It’s never too early or too late to talk to children about respecting others, diversity, or cultural biases. After all, raising our young people to live an authentic and self-fulfilling life is a process that continues throughout our lives. The conversations are rarely easy. Don’t feel badly if you don’t have all the answers. As parents however, we must take the time and patience to ensure that our children learn and grow to become responsible adults who will always value and honor diversity. After all, they deserve nothing less.
The following are valuable tips to help begin important conversations with your child. These suggestions were published in the Teaching Tolerance Booklet; Beyond the Golden Rule; A Parent’s Guide to Preventing & Responding to Prejudice.
Be Honest – Don’t be afraid to bring it up. Let’s face it, the race talk is as difficult as the birds and the bees talk. This may be attributed to the awkwardness to a lack of communication about race in many of our own childhoods. Parents may naively believe that is they talk about issues of race with their children, it may cause them to notice race in a way that they did not before. What’s most important is that parents don’t encourage children not the see color or tell children that we are all the same. Rather, discuss differences openly and highlight diversity by choosing picture books, toys and games that feature diverse characters in positive, non-stereotypical roles.
Embrace curiosity – Be careful not to ignore or discourage your youngster’s questions about differences among people, even if the questions make you uncomfortable. Not being open to such questions sends the message that difference is negative. Explain to kids that very real issue of racism and prejudice. While racism and prejudice aren’t factors in every incident, they certainly are factors in many. When your child has faced such an incident, don’t be afraid to name it.
Model equity – As parents, we are our kids first teachers. When it comes to teaching tolerance, actions speak louder than words. Do something – Take a stand when you witness injustices. Challenge racism, bigotry and stereotypes, and encourage your child to take action too.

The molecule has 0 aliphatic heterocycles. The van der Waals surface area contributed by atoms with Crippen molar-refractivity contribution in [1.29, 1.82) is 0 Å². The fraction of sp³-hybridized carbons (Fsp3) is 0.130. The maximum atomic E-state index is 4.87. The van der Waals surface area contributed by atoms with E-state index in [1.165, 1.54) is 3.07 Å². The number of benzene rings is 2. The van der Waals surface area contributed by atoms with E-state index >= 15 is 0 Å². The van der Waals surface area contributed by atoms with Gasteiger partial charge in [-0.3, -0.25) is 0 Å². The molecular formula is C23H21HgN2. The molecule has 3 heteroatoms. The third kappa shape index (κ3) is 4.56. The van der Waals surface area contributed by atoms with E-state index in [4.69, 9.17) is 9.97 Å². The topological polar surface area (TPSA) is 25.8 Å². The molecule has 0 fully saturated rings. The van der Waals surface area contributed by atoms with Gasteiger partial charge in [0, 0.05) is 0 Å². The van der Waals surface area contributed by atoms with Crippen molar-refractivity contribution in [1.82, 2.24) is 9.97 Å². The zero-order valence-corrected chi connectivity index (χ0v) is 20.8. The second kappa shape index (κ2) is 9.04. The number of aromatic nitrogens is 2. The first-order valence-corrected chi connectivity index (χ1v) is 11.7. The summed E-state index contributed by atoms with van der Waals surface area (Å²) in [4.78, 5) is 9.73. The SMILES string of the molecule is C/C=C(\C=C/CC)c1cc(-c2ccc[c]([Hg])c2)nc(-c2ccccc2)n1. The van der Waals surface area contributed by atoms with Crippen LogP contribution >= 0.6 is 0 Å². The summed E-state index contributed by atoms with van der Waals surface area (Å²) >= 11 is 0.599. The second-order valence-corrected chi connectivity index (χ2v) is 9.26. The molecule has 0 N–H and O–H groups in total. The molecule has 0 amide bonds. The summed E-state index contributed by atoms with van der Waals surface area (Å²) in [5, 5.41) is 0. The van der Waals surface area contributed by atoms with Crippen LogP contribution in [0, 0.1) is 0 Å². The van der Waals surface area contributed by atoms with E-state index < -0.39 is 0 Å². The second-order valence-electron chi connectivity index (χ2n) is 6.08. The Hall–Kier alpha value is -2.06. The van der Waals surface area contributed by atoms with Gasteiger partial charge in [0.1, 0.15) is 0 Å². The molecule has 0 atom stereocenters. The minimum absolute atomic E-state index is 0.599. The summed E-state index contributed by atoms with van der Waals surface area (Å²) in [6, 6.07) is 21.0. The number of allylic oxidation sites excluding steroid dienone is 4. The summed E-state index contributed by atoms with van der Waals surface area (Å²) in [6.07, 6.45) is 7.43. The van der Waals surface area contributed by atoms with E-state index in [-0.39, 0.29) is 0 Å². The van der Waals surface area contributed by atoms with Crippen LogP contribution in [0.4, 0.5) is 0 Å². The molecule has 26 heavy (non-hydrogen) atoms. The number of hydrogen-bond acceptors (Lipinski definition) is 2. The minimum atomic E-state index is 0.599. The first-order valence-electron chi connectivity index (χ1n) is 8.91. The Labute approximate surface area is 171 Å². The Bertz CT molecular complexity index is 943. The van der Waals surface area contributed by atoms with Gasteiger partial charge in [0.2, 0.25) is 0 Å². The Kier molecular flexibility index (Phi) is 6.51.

Live Congruently – Discuss the important of valuing differences is essential, but modeling this message is even more vital. Do your actions match the values you discuss with your child? Teens are more likely to be influenced by what you do than what you say.
Admit Your Own Issues – We all struggle with prejudice, bias and stereostypes. Be honest with kids about your own issues and how you want to overcome them. Not everyone who struggles with bias or prejudice is “bad”. Knowing this can help kids grow to recognize their own biases and encourages them to search for common ground with others.
Talk Regularly – Don’t wait for an incident of racism or bias to occur before discussing such issues with kids. Look critically at stereotypes and race issues in the media and in everyday life. Incorporate discussions about such issues in day-to-day conversations. When we are honest with our children about our country’s history, of bigotry, sexism and stereotypes, we help prepare them to challenge these issues when they arise. A child who knows the racial history of the Confederate flag, for example, is less likely to brandish that symbol out of ignorance.